As Odysseus sailed away from the island, he shouted to Polyphemus that it was Odysseus who had blinded him. Enraged, the Cyclops threw huge boulders at the ship and shouted to his father, Poseidon, to avenge him.
Recent scholars have hypothesized about the origin of the Cyclopes single eye. One possibility is that in ancient times, smiths could have worn an eye patch over one eye to prevent being blinded in both eyes from flying sparks. Also, smiths sometimes tattooed themselves with concentric circles which could have been in honor of the sun which provided the fire for their furnaces. Concentric rings were also part of the pattern for making bowls, helmets, masks, and other metal objects. Notice that the first generation Cyclopes were associated with metal-working while the second generation was not. Apparently, the lawless band of Cyclopes is a later addition to the myths. The incidence with Polyphemus seems to have had an independent existence from the Odyssey before Homer added it to his epic adventure. It was probably told as a separate myth at certain functions.
It is uncertain why the Cyclopes were demoted from the smiths of the gods to a lawless group of monsters with no reverence for the gods. When the universe came into being, there were many monsters and vague forms that were gradually replaced with beings with more human forms. Order was replacing chaos. The monsters were phased out, and this could have lead to the transformation of the good Cyclopes to the evil Cyclopes that were destined to be fought and defeated by the divine human form.
are excerpts from Thomas Bullfinch's
They next arrived at the country of the Cyclopses. The Cyclopses were giants, who inhabited an island of which they were the only possessors. The name means "round eye," and these giants were so called because they had but one eye, and that placed in the middle of the forehead. They dwelt in caves and fed on the wild productions of the island and on what their flocks yielded, for they were shepherds.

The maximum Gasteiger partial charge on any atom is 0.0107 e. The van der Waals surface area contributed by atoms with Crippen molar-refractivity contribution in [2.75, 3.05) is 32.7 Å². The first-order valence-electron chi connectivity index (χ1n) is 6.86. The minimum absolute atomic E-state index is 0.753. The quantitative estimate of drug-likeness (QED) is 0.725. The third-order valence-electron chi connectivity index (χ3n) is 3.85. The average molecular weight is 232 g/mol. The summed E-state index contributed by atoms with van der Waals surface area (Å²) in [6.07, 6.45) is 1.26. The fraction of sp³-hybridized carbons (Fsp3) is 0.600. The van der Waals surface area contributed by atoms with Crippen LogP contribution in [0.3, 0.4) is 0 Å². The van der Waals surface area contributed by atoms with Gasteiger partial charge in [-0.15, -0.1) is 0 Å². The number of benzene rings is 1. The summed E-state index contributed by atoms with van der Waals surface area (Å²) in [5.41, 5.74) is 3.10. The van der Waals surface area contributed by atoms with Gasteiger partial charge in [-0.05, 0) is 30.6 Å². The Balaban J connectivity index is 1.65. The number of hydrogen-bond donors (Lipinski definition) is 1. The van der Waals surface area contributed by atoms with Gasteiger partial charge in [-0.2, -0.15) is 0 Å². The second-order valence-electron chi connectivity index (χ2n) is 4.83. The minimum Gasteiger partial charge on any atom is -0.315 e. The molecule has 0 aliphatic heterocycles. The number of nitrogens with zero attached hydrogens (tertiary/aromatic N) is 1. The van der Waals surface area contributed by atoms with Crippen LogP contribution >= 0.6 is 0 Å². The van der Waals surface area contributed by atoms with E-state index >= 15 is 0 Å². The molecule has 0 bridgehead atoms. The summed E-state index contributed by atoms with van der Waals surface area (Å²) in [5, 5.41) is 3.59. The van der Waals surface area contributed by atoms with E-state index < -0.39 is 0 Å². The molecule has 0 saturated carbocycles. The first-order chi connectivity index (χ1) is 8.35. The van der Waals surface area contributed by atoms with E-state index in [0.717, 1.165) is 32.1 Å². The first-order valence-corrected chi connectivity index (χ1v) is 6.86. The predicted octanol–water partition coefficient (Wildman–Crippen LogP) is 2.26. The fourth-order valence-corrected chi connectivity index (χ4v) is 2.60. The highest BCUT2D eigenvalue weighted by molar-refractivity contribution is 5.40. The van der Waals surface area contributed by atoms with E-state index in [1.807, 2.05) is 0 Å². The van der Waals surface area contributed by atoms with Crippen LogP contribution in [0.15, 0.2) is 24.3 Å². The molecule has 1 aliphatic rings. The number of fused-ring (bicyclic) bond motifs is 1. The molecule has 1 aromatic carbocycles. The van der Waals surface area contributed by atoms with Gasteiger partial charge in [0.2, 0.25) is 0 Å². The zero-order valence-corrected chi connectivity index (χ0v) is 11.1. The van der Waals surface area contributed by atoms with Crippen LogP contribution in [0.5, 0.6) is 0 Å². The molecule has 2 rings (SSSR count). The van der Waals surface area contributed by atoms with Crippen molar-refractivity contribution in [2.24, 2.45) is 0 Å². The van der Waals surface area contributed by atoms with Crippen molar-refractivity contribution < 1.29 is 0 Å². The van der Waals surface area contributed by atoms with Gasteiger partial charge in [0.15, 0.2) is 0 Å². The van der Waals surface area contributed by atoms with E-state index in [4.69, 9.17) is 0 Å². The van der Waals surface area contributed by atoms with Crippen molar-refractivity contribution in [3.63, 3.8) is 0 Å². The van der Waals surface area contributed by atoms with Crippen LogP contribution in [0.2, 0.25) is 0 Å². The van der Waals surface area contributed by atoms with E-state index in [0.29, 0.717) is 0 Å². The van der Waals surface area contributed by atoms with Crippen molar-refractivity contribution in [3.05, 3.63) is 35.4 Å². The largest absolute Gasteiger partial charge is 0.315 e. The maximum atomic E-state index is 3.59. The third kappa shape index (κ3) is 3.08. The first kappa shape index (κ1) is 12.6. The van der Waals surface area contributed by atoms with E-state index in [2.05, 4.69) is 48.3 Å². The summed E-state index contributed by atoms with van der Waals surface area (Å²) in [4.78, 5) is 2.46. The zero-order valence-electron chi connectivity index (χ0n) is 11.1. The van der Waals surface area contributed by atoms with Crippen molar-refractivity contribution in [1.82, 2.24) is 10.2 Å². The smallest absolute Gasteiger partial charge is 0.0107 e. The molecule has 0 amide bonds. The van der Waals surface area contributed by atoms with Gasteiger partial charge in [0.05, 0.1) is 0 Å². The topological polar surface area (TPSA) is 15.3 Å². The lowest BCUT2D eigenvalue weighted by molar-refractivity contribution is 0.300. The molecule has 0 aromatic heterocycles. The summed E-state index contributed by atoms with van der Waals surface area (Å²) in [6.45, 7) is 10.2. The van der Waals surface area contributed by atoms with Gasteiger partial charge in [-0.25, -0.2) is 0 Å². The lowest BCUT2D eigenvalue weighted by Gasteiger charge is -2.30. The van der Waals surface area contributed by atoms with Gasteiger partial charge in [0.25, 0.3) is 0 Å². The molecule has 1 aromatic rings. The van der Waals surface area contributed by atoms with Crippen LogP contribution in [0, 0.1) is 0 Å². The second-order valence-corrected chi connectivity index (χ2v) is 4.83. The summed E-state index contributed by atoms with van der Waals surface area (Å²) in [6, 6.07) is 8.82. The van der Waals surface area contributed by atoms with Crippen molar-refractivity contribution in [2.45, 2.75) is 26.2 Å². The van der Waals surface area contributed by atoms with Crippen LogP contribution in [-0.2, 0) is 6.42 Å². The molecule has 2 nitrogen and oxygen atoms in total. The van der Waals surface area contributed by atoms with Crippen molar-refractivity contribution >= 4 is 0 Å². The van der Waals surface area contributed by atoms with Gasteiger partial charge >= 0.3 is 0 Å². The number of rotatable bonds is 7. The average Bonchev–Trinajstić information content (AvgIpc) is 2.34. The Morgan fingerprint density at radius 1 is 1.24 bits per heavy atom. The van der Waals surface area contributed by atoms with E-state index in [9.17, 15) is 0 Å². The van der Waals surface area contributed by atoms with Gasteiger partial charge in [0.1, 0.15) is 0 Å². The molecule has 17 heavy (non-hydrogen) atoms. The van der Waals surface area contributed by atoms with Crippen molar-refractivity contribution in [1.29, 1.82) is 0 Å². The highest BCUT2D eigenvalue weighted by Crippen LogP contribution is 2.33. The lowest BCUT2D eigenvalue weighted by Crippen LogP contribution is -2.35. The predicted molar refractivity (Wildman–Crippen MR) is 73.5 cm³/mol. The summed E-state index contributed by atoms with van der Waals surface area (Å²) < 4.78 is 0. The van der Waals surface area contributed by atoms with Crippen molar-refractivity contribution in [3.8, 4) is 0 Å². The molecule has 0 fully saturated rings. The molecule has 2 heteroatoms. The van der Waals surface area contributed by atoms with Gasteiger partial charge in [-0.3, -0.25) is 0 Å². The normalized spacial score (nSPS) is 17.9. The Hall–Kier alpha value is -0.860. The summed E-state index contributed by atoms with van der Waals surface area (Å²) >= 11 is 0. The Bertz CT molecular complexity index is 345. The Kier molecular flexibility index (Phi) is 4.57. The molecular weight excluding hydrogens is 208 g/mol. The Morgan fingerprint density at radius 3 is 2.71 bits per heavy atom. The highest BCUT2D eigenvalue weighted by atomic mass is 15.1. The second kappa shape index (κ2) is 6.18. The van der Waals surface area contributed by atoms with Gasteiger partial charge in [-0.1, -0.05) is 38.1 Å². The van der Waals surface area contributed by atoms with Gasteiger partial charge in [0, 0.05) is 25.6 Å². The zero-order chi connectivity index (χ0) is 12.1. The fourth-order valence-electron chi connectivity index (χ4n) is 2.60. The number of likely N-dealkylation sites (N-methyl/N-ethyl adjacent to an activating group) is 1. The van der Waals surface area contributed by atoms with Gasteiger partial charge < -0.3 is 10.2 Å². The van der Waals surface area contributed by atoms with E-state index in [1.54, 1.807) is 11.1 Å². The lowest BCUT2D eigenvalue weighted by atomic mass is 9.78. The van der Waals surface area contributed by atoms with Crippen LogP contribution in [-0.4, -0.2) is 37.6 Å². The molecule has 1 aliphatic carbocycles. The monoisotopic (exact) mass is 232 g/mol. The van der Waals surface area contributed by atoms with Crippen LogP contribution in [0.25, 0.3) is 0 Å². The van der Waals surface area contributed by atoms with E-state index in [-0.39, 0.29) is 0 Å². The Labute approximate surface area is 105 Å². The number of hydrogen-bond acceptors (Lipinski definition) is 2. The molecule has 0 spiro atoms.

Ulysses left the main body of his ships at anchor, and with one vessel went to the Cyclopses' island to explore for supplies. He landed with his companions, carrying with them a jar of wine for a present, and coming to a large cave they entered it, and finding no one within examined its contents. They found it stored with the richest of the flock, quantities of cheese, pails and bowls of milk, lambs and kids in their pens, all in nice order. Presently arrived the master of the cave, Polyphemus, bearing an immense bundle of firewood, which he threw down before the cavern's mouth. He then drove into the cave the sheep and goats to be milked, and, entering, rolled to the cave's mouth an enormous rock, that twenty oxen could not draw. Next he sat down and milked his ewes, preparing a part for cheese, and setting the rest aside for his customary drink. Then, turning round his great eye, he discerned the strangers, and growled out to them, demanding who they were, and where from. Ulysses replied most humbly, stating that they were Greeks, from the great expedition that had lately won so much glory in the conquest of Troy; that they were now on their way home, and finished by imploring his hospitality in the name of the gods.
Polyphemus deigned no answer, but reaching out his hand seized two of the Greeks, whom he hurled against the side of the cave, and dashed out their brains. He proceeded to devour them with great relish, and having made a hearty meal, stretched himself out on the floor to sleep. Ulysses was tempted to seize the opportunity and plunge his sword into him as be slept, but recollected that it would only expose them all to certain destruction, as the rock with which the giant had closed up the door was far beyond their power to remove, and they would therefore be in hopeless imprisonment.